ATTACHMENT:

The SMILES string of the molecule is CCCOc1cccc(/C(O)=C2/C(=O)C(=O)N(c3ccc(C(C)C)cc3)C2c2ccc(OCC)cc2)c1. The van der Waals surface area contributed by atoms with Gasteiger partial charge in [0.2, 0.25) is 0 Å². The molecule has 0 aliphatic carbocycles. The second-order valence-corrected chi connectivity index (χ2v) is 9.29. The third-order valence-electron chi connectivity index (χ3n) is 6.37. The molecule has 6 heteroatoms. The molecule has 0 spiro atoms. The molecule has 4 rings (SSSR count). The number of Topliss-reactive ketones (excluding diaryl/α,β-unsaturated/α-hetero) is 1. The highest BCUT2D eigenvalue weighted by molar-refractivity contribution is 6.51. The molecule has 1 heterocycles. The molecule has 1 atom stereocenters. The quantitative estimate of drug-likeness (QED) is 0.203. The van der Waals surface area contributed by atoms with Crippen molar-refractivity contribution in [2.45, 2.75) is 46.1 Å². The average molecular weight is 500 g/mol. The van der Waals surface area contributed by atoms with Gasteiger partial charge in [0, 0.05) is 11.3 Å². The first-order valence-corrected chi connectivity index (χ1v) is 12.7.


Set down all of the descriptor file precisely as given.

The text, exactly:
The SMILES string of the molecule is CCCOc1cccc(/C(O)=C2/C(=O)C(=O)N(c3ccc(C(C)C)cc3)C2c2ccc(OCC)cc2)c1. The van der Waals surface area contributed by atoms with Gasteiger partial charge in [0.2, 0.25) is 0 Å². The molecule has 0 aliphatic carbocycles. The second-order valence-corrected chi connectivity index (χ2v) is 9.29. The third-order valence-electron chi connectivity index (χ3n) is 6.37. The molecule has 6 heteroatoms. The molecule has 0 spiro atoms. The molecule has 4 rings (SSSR count). The number of Topliss-reactive ketones (excluding diaryl/α,β-unsaturated/α-hetero) is 1. The highest BCUT2D eigenvalue weighted by molar-refractivity contribution is 6.51. The molecule has 1 heterocycles. The molecule has 1 atom stereocenters. The quantitative estimate of drug-likeness (QED) is 0.203. The van der Waals surface area contributed by atoms with Crippen molar-refractivity contribution in [2.45, 2.75) is 46.1 Å². The average molecular weight is 500 g/mol. The van der Waals surface area contributed by atoms with Gasteiger partial charge in [0, 0.05) is 11.3 Å². The first-order valence-corrected chi connectivity index (χ1v) is 12.7.